4. Northern Harrier

Northern Harrier | Pixabay.com

Scientific name: Circus hudsonius
Length: 18.1-19.7 in
Weight: 10.6-26.5 oz 
Wingspan: 40.2-46.5 in

The northern harrier has an elegant, almost owl-like face. This disc-shaped face functions similarly to an owls, directing sound into their ears to help them hunt by sound as well as sight.

northern harrier face
northern harrier

Two helpful identifying features are their long tail, and white patch above the tail. They have a signature flying style, holding their wings in the shape of a “V”. Majestic is an excellent word to describe these birds. 

You can find this hawk year-round in eastern Oregon, and during the winter along the coast. You’re likely to see them over marshes, fields, and other wide-open areas. 

Unlike many hawks that nest in trees, this hawk builds a platform on the ground in dense vegetation like reeds, willows, sedges and cattails. Males can have two (sometimes more) mates at once, and they will provide food for the female and offspring. 


5. Red Tailed Hawk

Red-tailed hawk perched with wings spread
Red-tailed Hawk | image by Pawsitive Candie_N via Flickr | CC BY 2.0

Scientific name: Buteo jamaicensis
Length: 17.7 – 25.6 in
Weight:  24.3oz – 51.5 oz
Wingspan:  44.9-52.4 in

Red-tailed hawks are the most common hawk found on the North American continent, living year-round in almost every state, including Oregon.

Red-tailed hawks are most active during the day or early morning and are commonly seen soaring looking for prey with their amazing vision or perched along the roadside on telephone poles. Their diet is mainly small to medium sized mammals like mice, rats, rabbits and squirrels.  

hawk red tailed young tree
red-tailed hawk in tree

Adults have a brick-red tail that is easy to identify, however while still juveniles their tail is brown and white striped. In general these hawks are pale below and dark brown above. They have brown streaking on their breast, often with a band of darker brown streaks going across their belly area that can be another good identifying factor. Because these hawks are so widespread, there are many color variations across the country.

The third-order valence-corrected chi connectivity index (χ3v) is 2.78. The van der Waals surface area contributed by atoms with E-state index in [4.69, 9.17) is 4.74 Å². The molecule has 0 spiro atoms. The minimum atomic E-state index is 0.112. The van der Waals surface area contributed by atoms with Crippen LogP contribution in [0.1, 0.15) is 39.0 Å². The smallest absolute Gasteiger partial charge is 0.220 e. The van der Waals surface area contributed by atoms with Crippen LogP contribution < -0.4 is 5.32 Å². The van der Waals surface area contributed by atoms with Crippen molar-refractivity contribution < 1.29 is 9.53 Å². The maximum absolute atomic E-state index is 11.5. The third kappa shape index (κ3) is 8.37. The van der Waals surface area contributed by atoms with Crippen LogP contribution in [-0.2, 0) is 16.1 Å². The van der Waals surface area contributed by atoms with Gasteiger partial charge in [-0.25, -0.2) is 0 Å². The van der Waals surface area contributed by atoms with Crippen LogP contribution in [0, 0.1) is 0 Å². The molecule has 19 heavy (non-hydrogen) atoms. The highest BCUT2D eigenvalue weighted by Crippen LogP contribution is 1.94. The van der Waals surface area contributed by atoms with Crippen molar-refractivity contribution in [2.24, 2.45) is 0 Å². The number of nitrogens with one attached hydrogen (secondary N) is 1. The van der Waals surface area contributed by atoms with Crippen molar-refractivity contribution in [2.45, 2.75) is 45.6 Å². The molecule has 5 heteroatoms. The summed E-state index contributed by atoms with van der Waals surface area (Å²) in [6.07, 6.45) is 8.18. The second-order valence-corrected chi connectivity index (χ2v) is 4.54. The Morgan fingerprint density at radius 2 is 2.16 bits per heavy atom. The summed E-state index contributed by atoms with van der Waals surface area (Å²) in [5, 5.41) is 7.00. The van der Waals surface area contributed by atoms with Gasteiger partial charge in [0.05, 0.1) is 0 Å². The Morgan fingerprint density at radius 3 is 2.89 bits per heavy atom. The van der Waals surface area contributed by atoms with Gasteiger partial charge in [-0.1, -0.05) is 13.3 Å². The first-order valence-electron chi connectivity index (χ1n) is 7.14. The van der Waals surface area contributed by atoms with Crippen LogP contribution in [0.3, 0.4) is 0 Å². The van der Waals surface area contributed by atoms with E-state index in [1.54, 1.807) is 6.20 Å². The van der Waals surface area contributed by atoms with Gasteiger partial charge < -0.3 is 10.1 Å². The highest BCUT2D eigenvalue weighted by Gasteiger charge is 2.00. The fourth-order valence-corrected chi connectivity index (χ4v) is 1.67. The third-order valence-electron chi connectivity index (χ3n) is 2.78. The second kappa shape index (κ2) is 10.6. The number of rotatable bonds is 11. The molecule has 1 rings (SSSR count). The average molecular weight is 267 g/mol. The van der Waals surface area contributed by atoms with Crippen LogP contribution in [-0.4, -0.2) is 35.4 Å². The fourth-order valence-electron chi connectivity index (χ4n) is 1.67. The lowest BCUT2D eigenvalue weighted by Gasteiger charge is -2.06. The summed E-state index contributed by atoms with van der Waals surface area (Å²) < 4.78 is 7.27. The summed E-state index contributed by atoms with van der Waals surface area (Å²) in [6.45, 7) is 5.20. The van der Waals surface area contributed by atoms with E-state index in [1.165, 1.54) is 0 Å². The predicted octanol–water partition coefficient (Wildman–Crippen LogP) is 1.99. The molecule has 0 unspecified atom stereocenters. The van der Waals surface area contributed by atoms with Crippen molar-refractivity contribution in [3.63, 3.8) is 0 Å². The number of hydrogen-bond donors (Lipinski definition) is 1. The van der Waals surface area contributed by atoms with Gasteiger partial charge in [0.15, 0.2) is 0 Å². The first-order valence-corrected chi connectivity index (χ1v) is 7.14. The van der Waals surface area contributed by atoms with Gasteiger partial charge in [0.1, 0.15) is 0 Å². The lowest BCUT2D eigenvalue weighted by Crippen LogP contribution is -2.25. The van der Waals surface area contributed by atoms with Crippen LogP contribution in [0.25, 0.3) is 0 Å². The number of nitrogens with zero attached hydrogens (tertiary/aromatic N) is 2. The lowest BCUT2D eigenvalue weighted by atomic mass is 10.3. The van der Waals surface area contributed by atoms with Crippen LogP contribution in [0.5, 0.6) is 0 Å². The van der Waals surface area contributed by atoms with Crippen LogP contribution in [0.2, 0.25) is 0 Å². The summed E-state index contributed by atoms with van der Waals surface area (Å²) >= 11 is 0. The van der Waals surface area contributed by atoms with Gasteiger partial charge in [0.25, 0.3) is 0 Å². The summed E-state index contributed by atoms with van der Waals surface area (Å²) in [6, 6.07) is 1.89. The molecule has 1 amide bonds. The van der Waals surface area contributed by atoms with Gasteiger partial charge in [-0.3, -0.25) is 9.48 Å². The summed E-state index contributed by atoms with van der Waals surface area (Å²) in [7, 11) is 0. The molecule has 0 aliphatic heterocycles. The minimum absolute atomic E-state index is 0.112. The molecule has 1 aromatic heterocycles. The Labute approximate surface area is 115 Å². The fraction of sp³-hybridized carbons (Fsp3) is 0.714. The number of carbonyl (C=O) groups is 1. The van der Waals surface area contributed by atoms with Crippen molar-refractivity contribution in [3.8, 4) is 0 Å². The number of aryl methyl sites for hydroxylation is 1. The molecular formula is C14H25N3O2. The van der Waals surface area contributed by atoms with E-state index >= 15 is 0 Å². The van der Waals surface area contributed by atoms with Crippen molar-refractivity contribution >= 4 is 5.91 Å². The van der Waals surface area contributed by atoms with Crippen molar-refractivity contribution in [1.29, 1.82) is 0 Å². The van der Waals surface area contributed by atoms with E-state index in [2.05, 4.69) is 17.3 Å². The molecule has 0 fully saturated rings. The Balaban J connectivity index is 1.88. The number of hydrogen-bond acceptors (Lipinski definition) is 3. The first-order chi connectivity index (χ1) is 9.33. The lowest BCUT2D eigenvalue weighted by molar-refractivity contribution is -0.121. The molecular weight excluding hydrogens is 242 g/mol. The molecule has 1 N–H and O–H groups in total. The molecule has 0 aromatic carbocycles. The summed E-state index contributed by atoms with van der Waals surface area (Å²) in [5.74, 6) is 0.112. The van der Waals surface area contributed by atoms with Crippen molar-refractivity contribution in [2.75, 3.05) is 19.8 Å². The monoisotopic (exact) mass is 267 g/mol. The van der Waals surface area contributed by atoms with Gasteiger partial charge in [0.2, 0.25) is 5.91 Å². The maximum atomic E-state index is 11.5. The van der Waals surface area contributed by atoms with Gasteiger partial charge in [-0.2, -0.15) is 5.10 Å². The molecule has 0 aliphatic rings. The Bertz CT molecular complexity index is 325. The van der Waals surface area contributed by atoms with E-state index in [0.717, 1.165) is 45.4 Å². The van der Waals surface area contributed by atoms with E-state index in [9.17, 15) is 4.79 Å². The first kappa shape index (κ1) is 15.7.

The red-tailed hawk gives out a long screech that has become a representation for all raptors. In movies and TV, their screech is almost always used as the sound for any hawk or eagle shown on screen. 


6. Rough-legged Hawk

Rough-legged hawk (Image: Tom Koerner/USFWS | CC BY 2.0 | flickr)

Scientific name: Buteo lagopus
Length: 18.5-20.5 in
Weight: 25.2-49.4 oz 
Wingspan: 52.0-54.3 in 

Rough-legged hawks can be seen throughout Oregon during the fall and winter, although they tend to be absent from the coast. When it’s time to move to their breeding grounds, they travel all the way to the northern Arctic! There, they will nest on cliffs and rocky outcroppings.

rough legged hawks
Rough-legged Hawk | image by Tom Koerner/U.S. Fish and Wildlife Service via Flickr

In the winter, you’ll find them in the states in wide-open spaces, perching on poles and fence posts. Here they hunt for mice, voles and shrews. Rough-legged hawks are known to turn into the wind and flap their wings to achieve a hover-in-place vantage point they can use to scan the ground below them for their prey.

Rough-legged hawks get their names from the feathers on their legs. Very few American raptors have feathers that run all the way down their legs. Most have heavily mottled dark brown and white, sometimes with a thick black belly patch. In flight, you’ll see a dark patch as the “wrist” against a pale background. There is also a dark-morph that appears almost black, and looks two-toned from below.


7. Sharp-shinned Hawk

Image: dbadry | pixabay.com

Scientific name: Accipiter striatus
Length: 9.4-13.4 in
Weight: 3.1-7.7 oz 
Wingspan: 16.9-22.1 in

Sharp-shinned hawks are the smallest hawk in the United States. Along the coast and parts of central Oregon they tend to be seen during the winter, while they remain as year-round residents in other parts of the state. These hawks prey on small birds and rodents they chase through the forest. 

sharp shinned hawk
Sharp-shinned Hawk (juvenile) | image by NPS Photo/ Tim Rains via Flickr